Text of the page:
Jay picked up his bag off the desk and slung it over his shoulder. “Let me get Jarko, then we can go find Chiron.”
Annabeth smiled. “Deal.”
I sprinted as fast as I could to find Percy, who was in an Ancient Greek lesson. When I burst into the Athena cabin, he immediately got up and started following me. Then he stopped and grinned apologetically at Malcolm. “Family emergency? Gotta go.”
We made it back to Annabeth and Nico before Jay came back with Jarko.
“Fill me in,” Percy said, and Annabeth and Nico did.
“You never told me about any death threat,” Percy said, staring at Annabeth and crossing his arms.
“Is that really the most important thing right now?” she asked.
“When is someone getting a death threat not the most important thing?”
“All he said in the writing assignment was that I was so annoying that he wanted to kill me. Didn’t seem like that big of a deal. Kids say stuff like that all the time.”
Percy gestured to Nico and I. “Do they say that? Seriously, Annabeth. We’re talking about someone who is very good with weapons and knows magic. He could cast a spell on you and you wouldn’t even know.”
“I would know,” I said, probing Annabeth to make sure no spells had been put on her. “And she’s perfectly clear of spells and charms.”
Percy sighed. “You still should have told me.”
Nico tapped my arm, and I spotted Jay and Jarko coming towards us. Annabeth followed our eyes and told Percy to drop the subject.
“Ready?” I asked when Jay was close.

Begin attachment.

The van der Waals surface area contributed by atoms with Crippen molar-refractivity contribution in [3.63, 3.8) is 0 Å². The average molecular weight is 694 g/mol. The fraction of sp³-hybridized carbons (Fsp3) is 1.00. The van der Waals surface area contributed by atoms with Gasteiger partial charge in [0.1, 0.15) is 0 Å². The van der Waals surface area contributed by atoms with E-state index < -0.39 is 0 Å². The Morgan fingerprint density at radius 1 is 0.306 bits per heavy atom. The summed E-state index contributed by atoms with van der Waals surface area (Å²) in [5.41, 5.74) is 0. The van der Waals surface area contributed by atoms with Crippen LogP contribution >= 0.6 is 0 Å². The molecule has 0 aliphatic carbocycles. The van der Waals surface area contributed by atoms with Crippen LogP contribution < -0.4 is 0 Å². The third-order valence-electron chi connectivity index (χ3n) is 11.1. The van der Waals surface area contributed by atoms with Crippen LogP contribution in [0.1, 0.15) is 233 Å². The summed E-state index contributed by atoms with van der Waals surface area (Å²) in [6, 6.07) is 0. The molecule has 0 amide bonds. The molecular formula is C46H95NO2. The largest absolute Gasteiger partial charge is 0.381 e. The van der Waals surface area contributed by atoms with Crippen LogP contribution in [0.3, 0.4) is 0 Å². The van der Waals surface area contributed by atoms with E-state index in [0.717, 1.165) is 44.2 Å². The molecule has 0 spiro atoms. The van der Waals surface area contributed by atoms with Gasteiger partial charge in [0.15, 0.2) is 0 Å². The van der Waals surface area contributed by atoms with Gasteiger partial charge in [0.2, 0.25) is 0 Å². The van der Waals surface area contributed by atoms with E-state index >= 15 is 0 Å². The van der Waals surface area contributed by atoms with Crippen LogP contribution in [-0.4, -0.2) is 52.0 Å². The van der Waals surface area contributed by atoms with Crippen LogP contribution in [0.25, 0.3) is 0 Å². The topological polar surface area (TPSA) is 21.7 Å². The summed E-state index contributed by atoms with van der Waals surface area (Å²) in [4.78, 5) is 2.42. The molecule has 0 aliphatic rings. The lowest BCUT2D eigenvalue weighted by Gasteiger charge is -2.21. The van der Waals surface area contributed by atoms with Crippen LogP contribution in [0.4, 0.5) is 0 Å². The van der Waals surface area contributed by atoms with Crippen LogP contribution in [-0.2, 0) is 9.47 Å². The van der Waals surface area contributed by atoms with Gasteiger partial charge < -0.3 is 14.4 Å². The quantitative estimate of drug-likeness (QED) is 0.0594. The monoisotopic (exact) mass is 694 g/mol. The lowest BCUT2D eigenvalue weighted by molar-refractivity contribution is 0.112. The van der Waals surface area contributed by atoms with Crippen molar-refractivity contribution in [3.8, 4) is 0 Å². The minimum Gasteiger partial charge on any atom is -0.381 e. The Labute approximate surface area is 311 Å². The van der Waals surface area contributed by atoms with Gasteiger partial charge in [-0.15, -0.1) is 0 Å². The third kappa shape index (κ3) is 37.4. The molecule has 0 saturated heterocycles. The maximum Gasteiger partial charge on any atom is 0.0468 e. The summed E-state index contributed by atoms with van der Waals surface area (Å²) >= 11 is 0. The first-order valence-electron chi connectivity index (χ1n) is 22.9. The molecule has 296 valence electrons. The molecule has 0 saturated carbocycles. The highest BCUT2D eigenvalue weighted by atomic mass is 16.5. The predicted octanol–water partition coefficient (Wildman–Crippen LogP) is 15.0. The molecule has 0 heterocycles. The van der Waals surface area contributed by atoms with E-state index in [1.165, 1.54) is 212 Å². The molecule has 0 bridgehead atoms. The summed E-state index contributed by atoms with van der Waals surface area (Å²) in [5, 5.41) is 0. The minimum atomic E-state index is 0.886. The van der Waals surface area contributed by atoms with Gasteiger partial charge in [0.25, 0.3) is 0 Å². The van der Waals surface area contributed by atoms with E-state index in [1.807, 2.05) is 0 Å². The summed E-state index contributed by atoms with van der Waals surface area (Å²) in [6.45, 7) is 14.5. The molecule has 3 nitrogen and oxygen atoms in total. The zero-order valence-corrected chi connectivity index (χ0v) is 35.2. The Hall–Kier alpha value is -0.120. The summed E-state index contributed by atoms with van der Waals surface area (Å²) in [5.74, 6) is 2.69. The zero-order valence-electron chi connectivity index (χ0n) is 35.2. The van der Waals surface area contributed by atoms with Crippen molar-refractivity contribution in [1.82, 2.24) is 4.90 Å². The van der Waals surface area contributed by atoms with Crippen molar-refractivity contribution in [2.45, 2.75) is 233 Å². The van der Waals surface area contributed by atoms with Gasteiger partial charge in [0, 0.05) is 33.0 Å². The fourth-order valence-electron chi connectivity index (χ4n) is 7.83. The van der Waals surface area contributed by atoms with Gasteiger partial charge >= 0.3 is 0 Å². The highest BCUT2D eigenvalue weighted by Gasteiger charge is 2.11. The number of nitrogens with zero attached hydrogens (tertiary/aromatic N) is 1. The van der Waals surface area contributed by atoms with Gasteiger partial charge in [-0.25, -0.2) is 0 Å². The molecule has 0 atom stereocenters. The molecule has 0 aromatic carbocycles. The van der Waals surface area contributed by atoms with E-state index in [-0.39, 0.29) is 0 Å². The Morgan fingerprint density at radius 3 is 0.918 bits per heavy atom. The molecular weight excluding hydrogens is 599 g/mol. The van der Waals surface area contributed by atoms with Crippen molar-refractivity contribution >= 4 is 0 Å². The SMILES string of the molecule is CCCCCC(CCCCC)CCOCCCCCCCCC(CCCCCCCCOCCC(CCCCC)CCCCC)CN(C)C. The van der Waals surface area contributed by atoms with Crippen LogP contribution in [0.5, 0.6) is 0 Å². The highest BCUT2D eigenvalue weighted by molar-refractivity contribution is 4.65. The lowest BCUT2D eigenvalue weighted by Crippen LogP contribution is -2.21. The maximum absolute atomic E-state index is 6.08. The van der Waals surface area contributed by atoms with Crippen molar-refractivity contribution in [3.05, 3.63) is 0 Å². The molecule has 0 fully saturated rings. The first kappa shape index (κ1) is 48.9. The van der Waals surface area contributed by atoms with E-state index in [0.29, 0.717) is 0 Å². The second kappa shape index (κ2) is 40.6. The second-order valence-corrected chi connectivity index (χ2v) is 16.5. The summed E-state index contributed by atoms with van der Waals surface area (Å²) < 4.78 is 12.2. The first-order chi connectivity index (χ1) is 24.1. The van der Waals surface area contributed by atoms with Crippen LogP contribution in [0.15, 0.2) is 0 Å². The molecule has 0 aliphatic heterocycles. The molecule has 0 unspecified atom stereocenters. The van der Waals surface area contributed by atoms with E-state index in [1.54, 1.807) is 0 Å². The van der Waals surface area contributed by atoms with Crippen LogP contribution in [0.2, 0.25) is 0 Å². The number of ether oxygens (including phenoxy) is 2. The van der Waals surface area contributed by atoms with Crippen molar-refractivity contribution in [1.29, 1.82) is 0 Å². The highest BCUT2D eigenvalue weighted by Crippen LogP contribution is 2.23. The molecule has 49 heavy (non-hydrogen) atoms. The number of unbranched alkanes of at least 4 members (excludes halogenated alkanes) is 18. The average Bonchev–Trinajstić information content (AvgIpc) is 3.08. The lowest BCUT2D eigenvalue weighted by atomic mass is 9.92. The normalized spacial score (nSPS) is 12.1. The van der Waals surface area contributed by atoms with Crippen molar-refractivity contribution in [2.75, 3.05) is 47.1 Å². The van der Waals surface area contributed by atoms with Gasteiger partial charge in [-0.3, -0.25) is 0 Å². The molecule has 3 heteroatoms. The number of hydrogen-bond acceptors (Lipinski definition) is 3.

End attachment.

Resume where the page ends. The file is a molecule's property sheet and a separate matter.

“As I’ll ever be,” he said.
We all headed to the Big House where, for once, Chiron was reading by the fire and not playing Pinochle with Mr. D. He looked up at us, not giving away any emotion. “Am I needed?”
“Sorry Chiron,” Percy said, “but it’s important.”
Chiron wheeled himself over to the ping pong table, and the rest of us sat down. When Nico, Annabeth, Percy, and I didn’t say anything, Jay sighed. “I guess I’m supposed to talk? But for the record, Chiron, this is all their idea. Make sure everyone knows that.”
“Okay,” Chiron said, folding his hands in his lap.
Jay continued to tell him about how Jaq had discovered the mortal charm and how Jay had managed to help Jake find a way to cast it on other people. Then he told Chiron that Jaq had sworn them to secrecy, not only about this charm, but about a lot of other magic that they had discovered, and that Jay was going to be in danger for sharing this information.
Chiron nodded and took a deep breath. “Why is Jaq so bent on keeping this information secret?”
“Lots of reasons,” Jay said, “some of which don’t make that much sense to anyone but him and Jake.”
“Those reasons being?”
Jay glanced at me. “Well, back when Mom came to teach us magic, she let Katelyn come too since she had the ability to do it. Well, that really rubbed Jaq and Jake the wrong way, I guess. They thought that the gods were extremely, um, wrong in making a half-blood like her in the first place. They just think that it’s not really fair?”